Tuesday, September 17, 2013

Number of the Day


658,231

That's the number of people arrested for simple possession of marijuana in the U.S. in 2012, according to the recently released FBI crime stats.

Two-thirds of a million people who were put in jail for something that's relatively safe to use, not dangerous to others (barring the black market of supply created by its illegality), and presently legal in two of the fifty states (18 if you count medical).

That's over 650-thousand new "patients" being "referred" to drug and alcohol treatment facilities. The number of people put in jail for imbibing a plant is larger than entire the population of Vermont or Wyoming.

The number of people who's job applications will be haunted with criminal charges for the next seven to ten years, at least, is larger than the populations of all but the 19 largest cities -- larger than the populations of Boston, Seattle, Denver, Portland, Ore. and Washington D.C.

This is the prohibition your government is pursuing despite your majority opinion. Any questions?

Monday, September 16, 2013

Silencing the People

Don't be fooled by the hopeful wording of the following quote from USA Today:
The Senate Judiciary Committee, on a 13-5 vote, approved the federal Free Flow of Information Act and sent it to the Senate floor. The measure has long been sought by journalism organizations and First Amendment advocates to protect reporters from having to choose between breaking a promise to a source and going to jail.
Why would this seemingly-positive development be cause for concern? Well, because:
Under the committee's compromise, those covered would include someone who has had an employment relationship with a journalism organization for one year within the past 20 years, or three months within the past five years. Also covered are people with "a substantial track record of freelancing" in the past five years and student journalists. 
Significantly, the measure also includes a provision covering those who a federal judge decides "should be able to avail him or herself of the protections of the privilege, consistent with the interests of justice and the protection of lawful and legitimate newsgathering activities."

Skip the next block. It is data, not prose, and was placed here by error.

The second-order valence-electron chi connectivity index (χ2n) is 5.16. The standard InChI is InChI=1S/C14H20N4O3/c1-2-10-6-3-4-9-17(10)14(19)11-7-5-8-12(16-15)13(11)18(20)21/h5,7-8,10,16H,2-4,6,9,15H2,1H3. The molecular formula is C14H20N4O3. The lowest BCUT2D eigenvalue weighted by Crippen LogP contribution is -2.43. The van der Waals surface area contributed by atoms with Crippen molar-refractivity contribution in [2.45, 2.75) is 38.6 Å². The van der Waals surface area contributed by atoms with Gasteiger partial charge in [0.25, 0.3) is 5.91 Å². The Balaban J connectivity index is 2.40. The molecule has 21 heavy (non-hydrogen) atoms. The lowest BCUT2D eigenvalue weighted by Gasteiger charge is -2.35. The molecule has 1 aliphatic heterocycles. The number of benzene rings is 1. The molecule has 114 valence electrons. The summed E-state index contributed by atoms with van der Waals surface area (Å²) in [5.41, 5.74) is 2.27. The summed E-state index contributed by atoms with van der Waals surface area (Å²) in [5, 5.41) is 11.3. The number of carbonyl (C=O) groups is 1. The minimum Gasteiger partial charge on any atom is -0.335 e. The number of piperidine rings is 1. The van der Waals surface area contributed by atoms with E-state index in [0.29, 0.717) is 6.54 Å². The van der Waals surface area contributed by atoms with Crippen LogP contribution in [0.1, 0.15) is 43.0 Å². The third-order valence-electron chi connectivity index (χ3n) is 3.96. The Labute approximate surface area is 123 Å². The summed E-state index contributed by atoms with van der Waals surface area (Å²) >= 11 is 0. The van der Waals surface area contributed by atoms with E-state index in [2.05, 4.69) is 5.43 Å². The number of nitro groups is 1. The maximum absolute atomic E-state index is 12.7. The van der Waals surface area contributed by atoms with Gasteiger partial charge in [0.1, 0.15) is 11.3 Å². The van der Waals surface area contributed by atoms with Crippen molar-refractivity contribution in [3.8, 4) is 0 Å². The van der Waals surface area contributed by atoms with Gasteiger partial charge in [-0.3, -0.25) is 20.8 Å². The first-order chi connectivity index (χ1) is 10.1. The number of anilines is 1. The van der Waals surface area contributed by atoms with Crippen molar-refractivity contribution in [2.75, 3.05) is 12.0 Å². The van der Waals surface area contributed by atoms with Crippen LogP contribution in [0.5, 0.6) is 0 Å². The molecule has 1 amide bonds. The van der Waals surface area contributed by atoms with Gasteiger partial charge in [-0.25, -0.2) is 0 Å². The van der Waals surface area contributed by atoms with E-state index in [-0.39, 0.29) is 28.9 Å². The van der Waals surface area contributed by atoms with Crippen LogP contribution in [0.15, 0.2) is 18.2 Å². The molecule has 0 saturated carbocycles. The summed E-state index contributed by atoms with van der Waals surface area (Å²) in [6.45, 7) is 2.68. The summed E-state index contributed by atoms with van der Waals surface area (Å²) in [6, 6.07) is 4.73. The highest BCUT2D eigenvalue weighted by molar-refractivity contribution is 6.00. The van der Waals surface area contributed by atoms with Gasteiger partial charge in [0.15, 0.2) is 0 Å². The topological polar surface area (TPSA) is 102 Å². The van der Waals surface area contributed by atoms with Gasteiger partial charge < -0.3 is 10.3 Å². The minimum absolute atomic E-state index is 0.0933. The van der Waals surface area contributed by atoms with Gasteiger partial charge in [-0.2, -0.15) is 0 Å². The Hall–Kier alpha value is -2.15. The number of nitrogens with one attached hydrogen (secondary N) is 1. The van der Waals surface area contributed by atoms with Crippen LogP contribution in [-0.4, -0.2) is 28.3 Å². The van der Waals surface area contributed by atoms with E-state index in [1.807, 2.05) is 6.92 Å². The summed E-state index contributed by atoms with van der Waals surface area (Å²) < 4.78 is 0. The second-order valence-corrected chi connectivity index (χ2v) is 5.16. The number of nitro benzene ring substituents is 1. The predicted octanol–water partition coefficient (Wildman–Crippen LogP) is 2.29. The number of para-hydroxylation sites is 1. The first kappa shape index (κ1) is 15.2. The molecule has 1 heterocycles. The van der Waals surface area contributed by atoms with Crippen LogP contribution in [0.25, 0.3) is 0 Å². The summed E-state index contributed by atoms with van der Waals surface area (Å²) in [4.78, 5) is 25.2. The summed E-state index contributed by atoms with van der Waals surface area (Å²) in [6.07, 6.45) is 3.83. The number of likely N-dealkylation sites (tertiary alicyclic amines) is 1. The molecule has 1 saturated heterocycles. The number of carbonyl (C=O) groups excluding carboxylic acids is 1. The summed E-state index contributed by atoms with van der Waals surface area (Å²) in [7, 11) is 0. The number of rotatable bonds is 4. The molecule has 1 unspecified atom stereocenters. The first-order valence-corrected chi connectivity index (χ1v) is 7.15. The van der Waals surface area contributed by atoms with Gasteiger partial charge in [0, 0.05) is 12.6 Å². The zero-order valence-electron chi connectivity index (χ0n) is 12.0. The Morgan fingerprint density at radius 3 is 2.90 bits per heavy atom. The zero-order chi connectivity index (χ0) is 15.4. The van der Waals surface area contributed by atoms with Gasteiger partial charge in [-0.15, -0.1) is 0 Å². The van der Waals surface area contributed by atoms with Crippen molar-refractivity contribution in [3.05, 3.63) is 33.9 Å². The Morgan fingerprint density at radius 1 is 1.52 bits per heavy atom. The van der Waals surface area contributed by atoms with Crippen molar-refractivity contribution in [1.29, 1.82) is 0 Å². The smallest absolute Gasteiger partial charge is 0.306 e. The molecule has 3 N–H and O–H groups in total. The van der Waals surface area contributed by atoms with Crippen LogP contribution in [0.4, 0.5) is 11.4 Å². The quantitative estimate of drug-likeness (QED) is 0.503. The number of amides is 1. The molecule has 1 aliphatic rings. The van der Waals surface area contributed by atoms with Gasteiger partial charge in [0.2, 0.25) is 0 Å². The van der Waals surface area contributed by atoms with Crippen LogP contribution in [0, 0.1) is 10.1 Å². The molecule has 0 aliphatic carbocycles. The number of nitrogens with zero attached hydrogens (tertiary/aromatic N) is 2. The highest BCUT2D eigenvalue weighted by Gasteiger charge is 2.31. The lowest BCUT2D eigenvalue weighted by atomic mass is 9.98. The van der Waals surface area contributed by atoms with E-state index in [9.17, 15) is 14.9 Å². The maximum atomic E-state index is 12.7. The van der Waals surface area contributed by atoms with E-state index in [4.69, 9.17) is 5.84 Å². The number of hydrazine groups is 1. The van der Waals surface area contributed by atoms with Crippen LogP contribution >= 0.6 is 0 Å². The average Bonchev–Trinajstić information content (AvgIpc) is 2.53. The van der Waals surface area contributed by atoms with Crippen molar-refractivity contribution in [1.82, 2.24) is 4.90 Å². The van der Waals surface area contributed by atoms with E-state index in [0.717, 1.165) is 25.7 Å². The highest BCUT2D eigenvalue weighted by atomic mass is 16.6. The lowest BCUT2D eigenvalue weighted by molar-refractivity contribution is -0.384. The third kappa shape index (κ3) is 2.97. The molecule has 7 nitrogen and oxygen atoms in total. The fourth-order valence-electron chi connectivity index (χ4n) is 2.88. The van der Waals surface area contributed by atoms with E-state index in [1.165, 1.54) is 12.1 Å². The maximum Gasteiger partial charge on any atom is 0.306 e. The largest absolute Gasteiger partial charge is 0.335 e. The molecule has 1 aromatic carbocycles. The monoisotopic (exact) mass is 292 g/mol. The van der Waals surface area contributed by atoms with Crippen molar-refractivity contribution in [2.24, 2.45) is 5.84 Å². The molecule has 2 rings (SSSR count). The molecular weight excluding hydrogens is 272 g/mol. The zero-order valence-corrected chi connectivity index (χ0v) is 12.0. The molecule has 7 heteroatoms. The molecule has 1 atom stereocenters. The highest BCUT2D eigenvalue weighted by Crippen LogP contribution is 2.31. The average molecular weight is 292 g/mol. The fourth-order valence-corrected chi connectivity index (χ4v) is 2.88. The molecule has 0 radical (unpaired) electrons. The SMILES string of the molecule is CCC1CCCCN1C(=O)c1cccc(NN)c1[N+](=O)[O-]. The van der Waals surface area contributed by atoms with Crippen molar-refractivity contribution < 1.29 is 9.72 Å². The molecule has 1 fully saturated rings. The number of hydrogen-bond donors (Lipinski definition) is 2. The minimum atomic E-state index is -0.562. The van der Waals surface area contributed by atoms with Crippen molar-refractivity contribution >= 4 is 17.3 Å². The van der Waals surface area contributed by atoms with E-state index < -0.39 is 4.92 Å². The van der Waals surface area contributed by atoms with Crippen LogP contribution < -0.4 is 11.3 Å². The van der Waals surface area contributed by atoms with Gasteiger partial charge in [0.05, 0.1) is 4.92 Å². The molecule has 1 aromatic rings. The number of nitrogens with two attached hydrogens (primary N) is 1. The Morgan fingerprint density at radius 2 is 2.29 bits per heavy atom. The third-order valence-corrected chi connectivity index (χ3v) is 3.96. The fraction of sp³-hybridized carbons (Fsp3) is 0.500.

In other words, this bill, if passed, would grant a new power to the federal courts -- the power to determine who is and who isn't "press." And since the press is protected by the 1st Amendment to the Constitution of the United States, this bill effectively give the federal government the power to decide who qualifies for a constitutionally protected civil right.

MF applauds attempts to provide greater protection for journalists, especially under an administration that has been as hard as any on whistleblowers, but granting this type of power to the federal government is not the way to go about it.

The freedom of speech and of the press exists because, without it, the people have no way of bringing to light violations of any of the subsequent protections under the Bill of Rights. In essence, this makes this civil right the most important, for violations of the other civil rights cannot be addressed if the public is ignorant of them.

It should come as no surprise that organizations like the Newspaper Association of America support the bill, since it's members are included under the bill's journalist requirements (and not potential grassroots competitors). But members of the news reporting community should be in the unique position to be aware of what such a deal with the devil might lead to.

Once the government has the power, they are all but guaranteed to use it.

All it would take is some "crisis," some distraction, which are seemingly plentiful in the post-9/11 world, for "revisions" to be made to the requirements for one to be considered a journalist. If this bill passes, what's to stop the implementation of a journalist licensing regimen?

The fault of letting the powerful decide who is allowed to observe them exercising power is self-evident, but one need only look to numerous examples throughout history to see such an idea's folly. Time and again, when a dictatorship takes power, the first major action is to silence the critics.

When you silence the press, you silence the people. And that's what's going on here, despite how nobly the bill is being presented.

Thursday, September 12, 2013

Libertarianism is the Now

Politico ran a story yesterday about the continuing ascent of libertarianism in the mainstream of politics. These types of articles have been running for a while now, but for once, those of us who have sanely and consistently argued for greater individual liberty can have a reason to be hopeful.

For once, libertarians were not conflated with the Tea Party.
Libertarianism is what most Americans believe, whether they know it by that name or not.

And for once, this poll asked the question that prevents misunderstandings about what libertarianism really consists of. As politico reports, sizable portions simply do not know what the word libertarian means:
The poll surveyed all voters, not just those on the right, and overall 27 percent said they didn’t know enough to offer an opinion of libertarianism. About 40 percent of 18-to-32-year-olds view the word “libertarian” favorably, although about a third don’t know what it means.